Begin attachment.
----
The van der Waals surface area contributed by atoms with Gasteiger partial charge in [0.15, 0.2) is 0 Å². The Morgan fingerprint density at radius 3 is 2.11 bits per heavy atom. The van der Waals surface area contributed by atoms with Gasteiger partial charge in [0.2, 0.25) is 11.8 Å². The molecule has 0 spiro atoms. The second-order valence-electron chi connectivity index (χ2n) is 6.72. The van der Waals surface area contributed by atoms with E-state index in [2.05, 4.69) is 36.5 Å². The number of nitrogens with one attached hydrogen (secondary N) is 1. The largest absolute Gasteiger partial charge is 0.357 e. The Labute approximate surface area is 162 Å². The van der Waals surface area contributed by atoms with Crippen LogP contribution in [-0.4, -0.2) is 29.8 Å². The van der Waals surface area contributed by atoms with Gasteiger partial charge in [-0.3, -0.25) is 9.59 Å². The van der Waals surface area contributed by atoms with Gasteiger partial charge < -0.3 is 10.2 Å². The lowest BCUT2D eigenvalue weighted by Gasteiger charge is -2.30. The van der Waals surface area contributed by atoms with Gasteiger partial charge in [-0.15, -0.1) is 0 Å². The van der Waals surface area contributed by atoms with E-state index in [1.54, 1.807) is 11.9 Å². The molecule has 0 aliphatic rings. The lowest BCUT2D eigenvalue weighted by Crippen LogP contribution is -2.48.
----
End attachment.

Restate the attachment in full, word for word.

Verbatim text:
The van der Waals surface area contributed by atoms with Gasteiger partial charge in [0.15, 0.2) is 0 Å². The Morgan fingerprint density at radius 3 is 2.11 bits per heavy atom. The van der Waals surface area contributed by atoms with Gasteiger partial charge in [0.2, 0.25) is 11.8 Å². The molecule has 0 spiro atoms. The second-order valence-electron chi connectivity index (χ2n) is 6.72. The van der Waals surface area contributed by atoms with E-state index in [2.05, 4.69) is 36.5 Å². The number of nitrogens with one attached hydrogen (secondary N) is 1. The largest absolute Gasteiger partial charge is 0.357 e. The Labute approximate surface area is 162 Å². The van der Waals surface area contributed by atoms with Crippen LogP contribution in [-0.4, -0.2) is 29.8 Å². The van der Waals surface area contributed by atoms with Gasteiger partial charge in [-0.3, -0.25) is 9.59 Å². The van der Waals surface area contributed by atoms with Gasteiger partial charge < -0.3 is 10.2 Å². The lowest BCUT2D eigenvalue weighted by Gasteiger charge is -2.30. The van der Waals surface area contributed by atoms with Gasteiger partial charge in [-0.15, -0.1) is 0 Å². The van der Waals surface area contributed by atoms with E-state index in [1.54, 1.807) is 11.9 Å². The molecule has 0 aliphatic rings. The lowest BCUT2D eigenvalue weighted by Crippen LogP contribution is -2.48.